The name of Maestro Hassan Kassai is so vehemently intertwined with Ney (Persian reed flute) that one cannot imagine one without the other immediately coming into mind. Ney is one of the instruments which went through a lot of ups and downs in the history of the Iranian music since the time of Sassanid kings to the time when shepherds found playing it consoling when they took their cattle for grazing. However, Nay could never demonstrate its main capacities to gain a stable position among the musicians and the people like other instruments including Oud, Tar, Santour, all sorts of bowed string instruments and plucked string instruments.
Tag Archives: Mehdi Navai
- Homayoun Rahimian & Iran’s National Orchestra
- Negation of Changes in Iranian Music: Embracing Tradition
- Music education in third-world countries
- A brief examination of Ardavan Kamkar’s Santour playing style
- Lilly Afshar, Iranian Guitar Legend, passed away
- Mohammad Esmaili passes away
- Inefficiency of some chords and harmonization systems in Iranian music
- The response of the fired musicians to the interview of the managing director of Rudaki Foundation
- Loss of Development in Iranian Music
- Last Year under the Light of Music
- Interview with Farhad Poupel (II)
- Interview with Farhad Poupel (I)
From Past Days…
April 6 marks the anniversary of launching HarmonyTalk.com. Back in 2004, HarmonyTalk was rather a blog dedicated to music. Gradually, however, it found its way to becoming a more sophisticated journal with an intensive but not exclusive concentration on classical music.
Tehran Flute Choir is a 40-member orchestra of Iran’s best flutists; Iran’s best flutists? Yes! If you write down the names of the greatest Iranian flute players who participate at concerts and contribute to academic centers in Iran, you will see that most of them are among the choir’s members.
Fantasia on One Note was my first professional work for piano, which had its world premiere by the great pianist Peter Jablonski in Sweden, and it has been performed by various pianists in the UK, Germany, France, and the Czech Republic. The recording of this work has also been broadcast on the Dutch public radio, NPR Radio 4.
The life territory of the female-male relations in the Iranian cultural context is basically a domestic territory and not a social-living one in the labour and leisure domains. To prove this, it only suffices to consider the Iranian men’s viewpoints about women. For the Iranian men, there are three perspectives regarding the women: mother, sister and wife. Mother represents the emotional territory; sister represents the logical territory at home while wife represents the sexual territory.
3/1/2/5: When the first finger lands next to the nut, continuation of first phalange of this finger, on back of the hand, should be in line with continuation of the back of the wrist and the left hand; moreover, it should not pass them and bend at knuckles. Otherwise, an uncommon stretch is created in first finger’s knuckle also reducing the freedom of other fingers (especially the fourth finger) in finger placement.
The present series of training articles, “Principles of Violin Playing”, seek to help students, to appropriately understand this field, by gradually introducing, categorizing, and teaching the myriad relevant points. One of the principles of playing violin, which must be always kept in mind, is that the selection of the most natural position for the body parts while playing is the best and most appropriate solution. As a matter of fact, any unnatural body part position which requires lots of energy or unusual stretching to maintain, is wrong.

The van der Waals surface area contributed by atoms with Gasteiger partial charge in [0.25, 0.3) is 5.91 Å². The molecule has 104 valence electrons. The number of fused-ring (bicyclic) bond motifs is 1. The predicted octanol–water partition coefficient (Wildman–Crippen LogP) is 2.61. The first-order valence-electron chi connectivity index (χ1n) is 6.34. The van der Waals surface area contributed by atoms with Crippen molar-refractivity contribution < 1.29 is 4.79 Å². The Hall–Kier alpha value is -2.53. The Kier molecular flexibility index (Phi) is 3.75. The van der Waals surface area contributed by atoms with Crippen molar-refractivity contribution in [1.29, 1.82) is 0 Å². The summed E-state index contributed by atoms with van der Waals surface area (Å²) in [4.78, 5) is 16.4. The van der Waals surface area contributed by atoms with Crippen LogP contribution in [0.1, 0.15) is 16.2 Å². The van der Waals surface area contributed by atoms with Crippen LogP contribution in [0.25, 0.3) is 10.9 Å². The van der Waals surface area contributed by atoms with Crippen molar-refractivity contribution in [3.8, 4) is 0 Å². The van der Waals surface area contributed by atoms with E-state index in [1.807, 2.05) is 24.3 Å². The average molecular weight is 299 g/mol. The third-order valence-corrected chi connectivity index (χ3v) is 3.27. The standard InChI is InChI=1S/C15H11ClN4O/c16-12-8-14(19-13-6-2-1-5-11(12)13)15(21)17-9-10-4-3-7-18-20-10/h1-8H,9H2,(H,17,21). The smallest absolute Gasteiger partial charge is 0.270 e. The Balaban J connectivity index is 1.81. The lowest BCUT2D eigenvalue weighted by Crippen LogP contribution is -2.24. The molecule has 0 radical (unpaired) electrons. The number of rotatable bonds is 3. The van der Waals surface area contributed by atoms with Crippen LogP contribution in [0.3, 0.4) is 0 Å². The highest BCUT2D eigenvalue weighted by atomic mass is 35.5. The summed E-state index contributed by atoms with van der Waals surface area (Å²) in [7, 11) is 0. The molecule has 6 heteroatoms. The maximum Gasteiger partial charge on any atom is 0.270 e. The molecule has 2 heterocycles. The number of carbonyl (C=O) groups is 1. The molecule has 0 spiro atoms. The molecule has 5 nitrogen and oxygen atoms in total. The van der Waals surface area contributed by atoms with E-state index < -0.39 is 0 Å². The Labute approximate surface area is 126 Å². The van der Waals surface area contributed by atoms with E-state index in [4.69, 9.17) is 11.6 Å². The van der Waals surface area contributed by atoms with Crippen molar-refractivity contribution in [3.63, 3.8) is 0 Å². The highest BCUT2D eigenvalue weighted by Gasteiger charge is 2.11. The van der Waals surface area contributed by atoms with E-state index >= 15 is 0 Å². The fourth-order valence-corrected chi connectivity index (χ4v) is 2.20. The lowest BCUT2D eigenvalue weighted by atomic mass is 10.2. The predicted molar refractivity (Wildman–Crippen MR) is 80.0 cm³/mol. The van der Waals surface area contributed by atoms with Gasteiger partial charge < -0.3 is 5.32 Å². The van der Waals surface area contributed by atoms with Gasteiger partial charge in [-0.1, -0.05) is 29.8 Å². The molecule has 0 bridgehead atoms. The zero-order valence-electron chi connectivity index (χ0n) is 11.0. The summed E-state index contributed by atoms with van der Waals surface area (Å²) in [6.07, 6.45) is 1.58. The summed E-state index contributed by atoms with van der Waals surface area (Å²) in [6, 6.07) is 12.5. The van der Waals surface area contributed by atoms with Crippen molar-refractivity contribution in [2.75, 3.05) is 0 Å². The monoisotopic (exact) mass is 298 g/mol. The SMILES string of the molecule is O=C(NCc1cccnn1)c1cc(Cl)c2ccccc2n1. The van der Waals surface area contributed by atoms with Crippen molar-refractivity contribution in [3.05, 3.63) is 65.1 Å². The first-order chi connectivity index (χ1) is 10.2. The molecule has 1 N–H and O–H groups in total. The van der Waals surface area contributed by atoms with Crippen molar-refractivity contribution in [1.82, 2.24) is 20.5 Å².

One of the most popular terms used by Iranian instrumentalists is the existence or a lack of musical “sense”. Both musicians and fans of music consider having “sense” while playing music as an important principle to the extent that they use it vis-a-vis having technique.
Born in Isfahan, Iran, and based in the UK, Farhad Poupel’s music has been performed and will be performed in numerous prestigious concert halls and festivals throughout the world including Suntory Hall in Tokyo, Japan; La Roque-d’Anthéron Piano Festival, La Roque-d’Anthéron, France; Biarritz Festival, Biarritz, France; Stoller Hall, Manchester, UK; Janacek academy of music and performing art, Brno, Czech Republic; Karlskrona International Piano Festival, Karlskrona, Sweden; by distinguished artists such as Kotaro Fukuma, Peter Jablonski, Daniel Grimwood, Margaret Fingerhut, Catherine Carby, Kristýna Znamenáčková,Jeffrey Biegel, Jean-Francois Bouvery and orchestras such as Windsor Symphony Orchestra or broadcasted on the NPR Radio 4, Netherland. The following is an interview with him on the ocaasion of the premier of the Legend of Bijan and Manijeh.
“Our ancestors believe powerful blows upon the Daf scatters evil spirits of disease and distress to create a clean and holy space filled with health and prosperity. Adding tools to Daf increases this instrument’s purification, spreading, and summoning powers of evil forces and goddesses. Daf was mostly depicted by red, color of blood, in ancient times or sometimes it was depicted with green, the color of plants and nature. There were probably some mysterious designs painted upon the wooden body and frames of these instruments just like today” (Pahlavan, 2013: 44).
Nine-bridge and twelve-bridge Sanours were both used until the early Pahlavi dynasty. However, as Faramarz Payvar devised new methods for playing the nine-bridge Sanour, this variety of the instrument which was hammered by felted sticks became popular.